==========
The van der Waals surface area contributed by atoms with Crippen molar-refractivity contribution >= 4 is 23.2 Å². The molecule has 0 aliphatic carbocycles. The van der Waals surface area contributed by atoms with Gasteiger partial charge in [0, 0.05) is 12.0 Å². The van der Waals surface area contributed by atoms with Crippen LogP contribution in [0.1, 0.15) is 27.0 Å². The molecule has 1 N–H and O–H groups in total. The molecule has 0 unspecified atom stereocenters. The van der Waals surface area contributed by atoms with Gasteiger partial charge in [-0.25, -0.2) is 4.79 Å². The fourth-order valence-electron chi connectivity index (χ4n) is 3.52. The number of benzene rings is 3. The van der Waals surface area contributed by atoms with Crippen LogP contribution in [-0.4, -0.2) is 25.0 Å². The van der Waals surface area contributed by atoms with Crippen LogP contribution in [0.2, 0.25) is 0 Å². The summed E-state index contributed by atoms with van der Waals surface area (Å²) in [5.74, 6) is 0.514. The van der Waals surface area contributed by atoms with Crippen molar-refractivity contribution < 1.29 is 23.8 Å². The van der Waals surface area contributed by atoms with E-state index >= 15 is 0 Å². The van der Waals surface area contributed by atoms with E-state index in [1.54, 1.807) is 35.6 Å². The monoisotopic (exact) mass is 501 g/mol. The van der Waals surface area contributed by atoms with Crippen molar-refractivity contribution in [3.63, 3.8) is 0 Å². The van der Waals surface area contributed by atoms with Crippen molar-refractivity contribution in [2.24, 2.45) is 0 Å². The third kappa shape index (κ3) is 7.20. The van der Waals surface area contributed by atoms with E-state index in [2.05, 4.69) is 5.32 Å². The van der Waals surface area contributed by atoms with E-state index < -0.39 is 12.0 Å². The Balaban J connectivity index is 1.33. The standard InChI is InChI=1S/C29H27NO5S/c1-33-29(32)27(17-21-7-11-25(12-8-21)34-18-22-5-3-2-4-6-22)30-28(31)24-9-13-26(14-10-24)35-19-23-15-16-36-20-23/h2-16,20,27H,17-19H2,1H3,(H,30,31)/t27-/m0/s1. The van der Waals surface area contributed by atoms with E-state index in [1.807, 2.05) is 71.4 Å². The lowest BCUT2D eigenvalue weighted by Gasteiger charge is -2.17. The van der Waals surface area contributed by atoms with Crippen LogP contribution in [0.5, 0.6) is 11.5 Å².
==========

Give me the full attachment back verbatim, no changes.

The van der Waals surface area contributed by atoms with Crippen molar-refractivity contribution >= 4 is 23.2 Å². The molecule has 0 aliphatic carbocycles. The van der Waals surface area contributed by atoms with Gasteiger partial charge in [0, 0.05) is 12.0 Å². The van der Waals surface area contributed by atoms with Crippen LogP contribution in [0.1, 0.15) is 27.0 Å². The molecule has 1 N–H and O–H groups in total. The molecule has 0 unspecified atom stereocenters. The van der Waals surface area contributed by atoms with Gasteiger partial charge in [-0.25, -0.2) is 4.79 Å². The fourth-order valence-electron chi connectivity index (χ4n) is 3.52. The number of benzene rings is 3. The van der Waals surface area contributed by atoms with Crippen LogP contribution in [-0.4, -0.2) is 25.0 Å². The van der Waals surface area contributed by atoms with Crippen LogP contribution in [0.2, 0.25) is 0 Å². The summed E-state index contributed by atoms with van der Waals surface area (Å²) in [5.74, 6) is 0.514. The van der Waals surface area contributed by atoms with Crippen molar-refractivity contribution < 1.29 is 23.8 Å². The van der Waals surface area contributed by atoms with E-state index >= 15 is 0 Å². The van der Waals surface area contributed by atoms with E-state index in [1.54, 1.807) is 35.6 Å². The monoisotopic (exact) mass is 501 g/mol. The van der Waals surface area contributed by atoms with Crippen molar-refractivity contribution in [3.63, 3.8) is 0 Å². The van der Waals surface area contributed by atoms with Crippen molar-refractivity contribution in [2.24, 2.45) is 0 Å². The third kappa shape index (κ3) is 7.20. The van der Waals surface area contributed by atoms with E-state index in [2.05, 4.69) is 5.32 Å². The van der Waals surface area contributed by atoms with E-state index < -0.39 is 12.0 Å². The Balaban J connectivity index is 1.33. The standard InChI is InChI=1S/C29H27NO5S/c1-33-29(32)27(17-21-7-11-25(12-8-21)34-18-22-5-3-2-4-6-22)30-28(31)24-9-13-26(14-10-24)35-19-23-15-16-36-20-23/h2-16,20,27H,17-19H2,1H3,(H,30,31)/t27-/m0/s1. The van der Waals surface area contributed by atoms with E-state index in [1.807, 2.05) is 71.4 Å². The lowest BCUT2D eigenvalue weighted by Gasteiger charge is -2.17. The van der Waals surface area contributed by atoms with Crippen LogP contribution in [0.5, 0.6) is 11.5 Å².